Firefighters from the Ottawa Fire Services respond to a barn fire at the Rideau Carleton Casino. Photo Courtesy of OFS

OTTAWA – With just weeks to go before kicking off a new 2023 season of horse racing, Rideau Carleton Casino lost one of its main barns in an early morning fire.

There were no horses in the barn at the time, but several pieces of equipment were lost in the blaze. The barn could not be saved.

General manager, Rideau Carleton Casino, Helen MacMillan was relieved, that all that was lost to her operation was a building.

MacMillan has been looking after the Casino and surrounding raceway operations since 2019. Her first reaction was relief that no one and no animals were injured in the fire. Building a new barn to replace the destroyed one is at the top of her to do list, as the racing season draws near.

“We will have to see what we can do in the interim,” she said. There will be some time before planners and engineers can begin to build a new barn. Our racing season begins on March 19, so we are working diligently to make sure that that still happens. In the meantime, we will be looking at a rebuild. We are extremely optimistic.”

The destroyed barn was one of several on the site. There are at least 20 horses in residence at the raceway in adjacent barns.

MacMillan said, the quick response from Ottawa Fire Services (OFS), was amazing.

It was totally outstanding,” said MacMillan.

She said the OFS did a great job of keeping onlookers who came to see what was going on at the casino safe and out of harms way.

Wednesday morning, Feb. 15 at 19:30 Ottawa Fire Services, received a fire call about a fire in one of the barns at the Rideau Carleton Raceway.

Firefighters arrived at the popular raceway from the Osgoode Ward 20 fire station 32. Smoke and sparks were coming from the barn called the paddock, which is used as the holding or staging area for all of the horses and their riders just before each race. Normally during the racing season, the barn is filled with the high energy of horses and riders poised to take to the track.

The area on the rack does not have fire hydrants so firefighters dispatched several apparatus including water tankers. The size of the fire and the extent it had progressed caused firefighters to issue a second alarm calling for more firefighters to the scene.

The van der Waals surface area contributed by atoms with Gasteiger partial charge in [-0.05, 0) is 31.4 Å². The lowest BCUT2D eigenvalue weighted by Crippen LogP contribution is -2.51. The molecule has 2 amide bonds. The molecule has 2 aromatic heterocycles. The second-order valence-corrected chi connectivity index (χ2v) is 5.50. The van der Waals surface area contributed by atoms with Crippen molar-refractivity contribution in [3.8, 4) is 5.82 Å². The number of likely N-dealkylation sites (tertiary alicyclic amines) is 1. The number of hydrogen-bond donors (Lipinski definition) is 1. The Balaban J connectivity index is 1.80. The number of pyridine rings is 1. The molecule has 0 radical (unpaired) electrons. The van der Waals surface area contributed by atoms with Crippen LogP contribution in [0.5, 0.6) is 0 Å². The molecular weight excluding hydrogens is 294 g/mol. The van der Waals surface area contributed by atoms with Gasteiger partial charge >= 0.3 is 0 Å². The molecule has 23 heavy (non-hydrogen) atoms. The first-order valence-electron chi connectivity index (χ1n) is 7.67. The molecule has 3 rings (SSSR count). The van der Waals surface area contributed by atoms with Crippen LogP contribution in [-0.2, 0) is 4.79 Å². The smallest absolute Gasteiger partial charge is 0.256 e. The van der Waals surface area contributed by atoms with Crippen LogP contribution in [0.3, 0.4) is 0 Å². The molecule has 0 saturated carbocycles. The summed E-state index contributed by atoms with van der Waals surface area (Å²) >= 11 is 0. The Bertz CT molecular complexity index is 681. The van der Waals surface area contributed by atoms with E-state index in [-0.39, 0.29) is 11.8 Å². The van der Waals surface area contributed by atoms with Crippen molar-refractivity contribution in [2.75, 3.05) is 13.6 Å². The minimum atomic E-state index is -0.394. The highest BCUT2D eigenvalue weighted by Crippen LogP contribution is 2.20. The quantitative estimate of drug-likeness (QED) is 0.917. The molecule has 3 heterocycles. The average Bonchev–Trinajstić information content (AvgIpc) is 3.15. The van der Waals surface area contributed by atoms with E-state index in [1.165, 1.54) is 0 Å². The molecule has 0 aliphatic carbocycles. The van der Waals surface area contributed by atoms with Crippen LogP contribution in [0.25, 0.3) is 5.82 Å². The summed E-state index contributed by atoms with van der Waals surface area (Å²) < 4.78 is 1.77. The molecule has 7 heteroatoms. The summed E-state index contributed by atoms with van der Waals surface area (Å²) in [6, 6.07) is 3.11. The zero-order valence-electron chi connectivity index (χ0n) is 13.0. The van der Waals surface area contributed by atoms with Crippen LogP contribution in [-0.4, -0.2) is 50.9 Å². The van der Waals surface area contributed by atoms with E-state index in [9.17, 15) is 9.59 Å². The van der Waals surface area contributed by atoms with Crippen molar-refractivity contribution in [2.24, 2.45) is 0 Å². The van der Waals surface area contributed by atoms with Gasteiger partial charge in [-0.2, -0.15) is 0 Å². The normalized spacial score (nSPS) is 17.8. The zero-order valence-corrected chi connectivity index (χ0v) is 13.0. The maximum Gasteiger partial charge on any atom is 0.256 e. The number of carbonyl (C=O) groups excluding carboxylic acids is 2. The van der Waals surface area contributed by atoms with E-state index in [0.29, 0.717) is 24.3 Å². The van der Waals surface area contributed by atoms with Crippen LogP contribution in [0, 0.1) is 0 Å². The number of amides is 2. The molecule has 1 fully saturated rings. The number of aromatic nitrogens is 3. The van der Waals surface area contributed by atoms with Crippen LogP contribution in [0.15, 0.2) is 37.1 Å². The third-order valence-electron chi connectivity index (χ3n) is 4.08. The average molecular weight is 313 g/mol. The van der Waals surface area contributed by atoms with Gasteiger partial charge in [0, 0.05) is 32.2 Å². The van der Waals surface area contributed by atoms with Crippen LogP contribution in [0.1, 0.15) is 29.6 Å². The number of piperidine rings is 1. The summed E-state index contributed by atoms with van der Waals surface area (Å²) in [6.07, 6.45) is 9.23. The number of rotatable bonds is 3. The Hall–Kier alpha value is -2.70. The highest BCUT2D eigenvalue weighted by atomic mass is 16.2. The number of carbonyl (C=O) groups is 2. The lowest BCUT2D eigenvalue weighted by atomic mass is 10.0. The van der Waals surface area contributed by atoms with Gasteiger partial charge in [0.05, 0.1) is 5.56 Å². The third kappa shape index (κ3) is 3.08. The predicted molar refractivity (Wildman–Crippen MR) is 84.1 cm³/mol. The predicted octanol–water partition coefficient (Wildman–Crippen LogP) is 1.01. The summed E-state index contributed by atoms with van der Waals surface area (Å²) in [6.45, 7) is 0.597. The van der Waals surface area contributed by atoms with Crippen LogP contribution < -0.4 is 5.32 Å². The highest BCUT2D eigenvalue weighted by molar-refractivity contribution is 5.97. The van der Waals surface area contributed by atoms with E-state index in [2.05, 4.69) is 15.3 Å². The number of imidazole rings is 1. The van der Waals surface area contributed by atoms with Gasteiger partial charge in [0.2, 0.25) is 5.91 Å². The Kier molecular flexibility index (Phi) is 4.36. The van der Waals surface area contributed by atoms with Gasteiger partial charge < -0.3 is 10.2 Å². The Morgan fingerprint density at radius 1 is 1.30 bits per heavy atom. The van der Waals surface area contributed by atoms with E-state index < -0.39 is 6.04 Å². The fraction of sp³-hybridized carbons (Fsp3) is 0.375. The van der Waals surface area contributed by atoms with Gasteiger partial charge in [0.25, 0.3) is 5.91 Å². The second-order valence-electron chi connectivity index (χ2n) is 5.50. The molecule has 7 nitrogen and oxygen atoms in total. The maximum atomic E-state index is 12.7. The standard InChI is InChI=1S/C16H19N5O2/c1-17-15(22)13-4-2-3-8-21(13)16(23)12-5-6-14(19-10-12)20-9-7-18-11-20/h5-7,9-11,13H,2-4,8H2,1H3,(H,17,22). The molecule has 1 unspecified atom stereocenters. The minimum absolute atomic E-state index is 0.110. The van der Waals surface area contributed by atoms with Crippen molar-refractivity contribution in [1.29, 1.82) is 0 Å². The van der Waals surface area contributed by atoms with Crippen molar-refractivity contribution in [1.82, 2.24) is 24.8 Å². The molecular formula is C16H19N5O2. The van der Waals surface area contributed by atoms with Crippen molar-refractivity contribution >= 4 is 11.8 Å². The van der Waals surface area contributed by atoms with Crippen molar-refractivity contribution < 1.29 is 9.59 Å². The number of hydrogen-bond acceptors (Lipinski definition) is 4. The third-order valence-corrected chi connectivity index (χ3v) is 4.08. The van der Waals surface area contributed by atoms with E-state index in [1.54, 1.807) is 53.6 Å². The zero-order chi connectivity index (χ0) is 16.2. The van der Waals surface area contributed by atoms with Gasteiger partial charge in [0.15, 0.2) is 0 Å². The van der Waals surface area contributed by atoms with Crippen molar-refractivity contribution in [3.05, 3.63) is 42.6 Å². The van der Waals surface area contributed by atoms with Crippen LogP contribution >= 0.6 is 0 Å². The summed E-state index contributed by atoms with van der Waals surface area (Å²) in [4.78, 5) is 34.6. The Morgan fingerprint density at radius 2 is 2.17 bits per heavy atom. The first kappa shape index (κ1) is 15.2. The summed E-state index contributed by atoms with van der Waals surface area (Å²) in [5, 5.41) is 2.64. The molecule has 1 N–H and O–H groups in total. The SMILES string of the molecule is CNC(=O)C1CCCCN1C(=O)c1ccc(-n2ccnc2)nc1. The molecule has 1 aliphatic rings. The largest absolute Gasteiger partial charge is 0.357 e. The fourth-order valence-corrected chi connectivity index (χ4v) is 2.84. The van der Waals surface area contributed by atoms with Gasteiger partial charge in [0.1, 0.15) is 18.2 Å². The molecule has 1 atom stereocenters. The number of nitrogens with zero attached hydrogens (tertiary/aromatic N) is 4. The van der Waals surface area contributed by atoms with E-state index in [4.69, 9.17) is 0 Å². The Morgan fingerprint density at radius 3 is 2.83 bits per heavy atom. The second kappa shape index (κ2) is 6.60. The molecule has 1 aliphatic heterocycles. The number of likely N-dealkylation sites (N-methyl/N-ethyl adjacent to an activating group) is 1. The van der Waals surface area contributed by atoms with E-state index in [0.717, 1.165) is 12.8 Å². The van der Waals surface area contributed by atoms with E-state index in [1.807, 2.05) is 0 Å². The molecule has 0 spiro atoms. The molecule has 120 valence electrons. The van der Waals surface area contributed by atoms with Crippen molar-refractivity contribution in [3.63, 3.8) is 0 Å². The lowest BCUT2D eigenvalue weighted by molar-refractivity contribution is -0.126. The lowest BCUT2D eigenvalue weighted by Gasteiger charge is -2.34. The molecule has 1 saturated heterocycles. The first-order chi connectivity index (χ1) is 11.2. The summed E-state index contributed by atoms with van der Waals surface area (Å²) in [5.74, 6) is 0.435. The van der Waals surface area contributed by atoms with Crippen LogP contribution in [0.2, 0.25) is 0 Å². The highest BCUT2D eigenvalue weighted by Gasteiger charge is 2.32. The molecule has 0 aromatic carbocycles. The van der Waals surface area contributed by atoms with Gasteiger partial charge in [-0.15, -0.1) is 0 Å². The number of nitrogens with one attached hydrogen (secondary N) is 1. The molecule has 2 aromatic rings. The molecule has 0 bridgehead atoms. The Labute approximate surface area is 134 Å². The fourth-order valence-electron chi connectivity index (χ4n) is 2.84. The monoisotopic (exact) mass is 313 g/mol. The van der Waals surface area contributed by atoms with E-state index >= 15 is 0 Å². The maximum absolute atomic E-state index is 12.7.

Firefighters brought the blaze under control but not before the equipment inside was destroyed.

An Ottawa Fire Investigator has been dispatched to the scene to determine the cause.

When dealing with areas of their district especially in rural areas of the city, firefighters have to rely on a water shuttle protocol that sees large portable water tanks set up at the scene of a fire and tanker trucks constantly shuttle water to these holding tanks so they can be used at the fire.

Back in 2015, the Ottawa Fire Services realized many parts of the city would not have an adequate service of water supply for them to use.

The service underwent the Commercial “Superior Tanker Shuttle” testing as part of the Fire Underwriters Survey.

The results of the test were impressive and helped residents obtain appropriate fire insurance coverage.

The purpose of the testing is to measure the fire services’ ability to deliver an uninterrupted water supply of over 400GPM (gallons per minute) at the five (5) minute mark of arriving on scene in areas without hydrants which are usually rural. This ability is a key factor used in the development of Commercial and Personal property insurance rates.

OFS exceeded test requirements, maintaining water flows of over 500GPM for an indefinite period and demonstrated they can meet the emergency needs of the rural communities within the City of Ottawa.